By Stephen Forbes
Companies offering consumers buy now, pay later services are growing exponentially on both sides of the Tasman and politicians and regulators in New Zealand and Australia are grappling with whether they should regulate the new sector, and if so how to do so.
Buy now, pay later allows consumers to purchase and obtain goods and services in-store or online immediately, but pay for the purchase over time. And while there are no interest charges, there are penalty fees for late payments.
The companies advertise on their websites which retailers they are working with for their particular buy now, pay later service.
Each provider has a different fee structure, but common fees include establishment and redraw fees, regular account keeping or administration fees, payment processing fees, missed payment fees and account closure fees. While some like PartPay, Afterpay and Oxipay do not charge any fees if consumers pay on time.
'Very limited evidence of harm from them to date'
Here in New Zealand recent changes to consumer credit laws did not see these laws broadened to cover the buy now, pay later sector. In October the Ministry of Business, Innovation and Employment (MBIE) issued its Regulatory Impact Statement alongside the Government's proposed changes to the Credit Contracts and Consumer Finance Act (CCCFA).
It highlighted the growth of the interest free buy now, pay later products and named Afterpay Touch Group’s Afterpay, PartPay Limited’s PartPay, Laybuy and FlexiGroup’s Oxipay as key market players. But it said buy now, pay later services would not come under the oversight of the CCCFA.
“A number of new products have been introduced into the credit markets in recent years that have features of consumer credit contracts but fall outside the strict definition in the CCCFA,” MBIE said.
“These include interest-free ‘buy now, pay later’ products such as Afterpay, PartPay, Laybuy and Oxipay. Consumer advocates and some lenders have raised concerns about these products, although there is very limited evidence of harm from them to date.”
“We have not considered bringing them within scope of the CCCFA at this time, however this could be reconsidered if variants of these products emerged that were shown to cause consumer harm.”
'Potential for these transactions to cause consumer harm'
A Commerce Commission spokesperson says it is aware of the growth of such buy now, pay later schemes in NZ.
“Most of these products are not consumer credit contracts and providers are not subject to the primary consumer protection provisions of the CCCFA. There is potential for these transactions to cause consumer harm and we are aware of the report recently completed by Australian Securities and Investments Commission (ASIC).
“We are not currently investigating any specific buy now, pay later schemes. While there may be a case for specific regulation of these types of products this is a policy decision for MBIE.”
In November last year the Australian Securities and Investments Commission (ASIC) issued a report looking at the buy now, pay later providers.
The review found that the providers were influencing the spending habits of consumers, and in particular, younger people. The commission said while some buy now, pay later providers offer fixed term contracts up to 56 days for amounts up to $2,000, some providers were offering up to $30,000 in credit.
It also found that the number of consumers who have used buy, now pay later services had increased five-fold from 400,000 customers in 2015-2016 to 2 million in 2017-2018 (see figure four below). While the number of transactions had increased from about 50,000 in April 2016 to 1.9 million in June 2018 (see figure 5 below). As of June 30, 2018 there was A$903 million in outstanding buy now, pay later debt.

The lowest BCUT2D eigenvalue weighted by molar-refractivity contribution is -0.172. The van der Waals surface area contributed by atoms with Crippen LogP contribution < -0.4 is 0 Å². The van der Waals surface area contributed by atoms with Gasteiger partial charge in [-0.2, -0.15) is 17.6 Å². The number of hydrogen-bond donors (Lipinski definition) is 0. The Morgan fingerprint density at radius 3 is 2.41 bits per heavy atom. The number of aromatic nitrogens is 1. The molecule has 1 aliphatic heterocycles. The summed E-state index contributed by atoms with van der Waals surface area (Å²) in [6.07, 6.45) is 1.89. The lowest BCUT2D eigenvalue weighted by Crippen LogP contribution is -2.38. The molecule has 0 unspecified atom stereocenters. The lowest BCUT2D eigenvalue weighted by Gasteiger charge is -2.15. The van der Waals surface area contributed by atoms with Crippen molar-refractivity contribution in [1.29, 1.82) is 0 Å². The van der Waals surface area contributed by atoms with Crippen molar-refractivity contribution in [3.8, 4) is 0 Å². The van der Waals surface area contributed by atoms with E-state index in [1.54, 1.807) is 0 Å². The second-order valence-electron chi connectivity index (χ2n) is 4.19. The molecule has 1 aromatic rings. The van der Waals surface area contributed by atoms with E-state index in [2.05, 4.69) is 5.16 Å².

'An area of ongoing focus for ASIC'
“Although our review found many consumers enjoy using buy now, pay later arrangements and plan to continue using them, there are some potential risks for consumers in using these products,” ASIC Commissioner Danielle Press said.
“The typical buy now, pay later consumer is young with 60% of buy now, pay later users aged between 18 to 34 years old. We found that buy now, pay later arrangements can cause some consumers to become financially overcommitted and liable to paying late fees.”
Press said the exponential growth in the industry, along with the risks associated with it, meant it would remain an area of ongoing focus for ASIC.
“One area we will be targeting is where consumers are paying more than they need to for using a buy now, pay later arrangement,” Press said. “Given the potential risks to consumers, ASIC supports extending the proposed product intervention powers to all credit facilities regulated under the ASIC Act. Product intervention powers will provide ASIC with a flexible tool kit to address emerging products and services such as buy now, pay later arrangements. This will ensure ASIC can take appropriate action where significant consumer detriment is identified.”
The Minister of Commerce and Consumer Affairs Kris Faafoi told www.interest.co.nz last week he was looking to establish new powers that would allow him to regulate new credit products like buy now, pay later as they come onto the market.
“I’m aware of new types of post-purchase payment methods such as Afterpay, where goods are received upfront and paid for in instalments without incurring interest. I would recommend to borrowers that they check the conditions of these products before using them, as default fees can be charged if they fail to pay any instalments or pay them late and these can be considerable. Any goods purchased have the usual consumer protections under the Fair Trading Act.”
'Buy now, pay later model not limited to retail'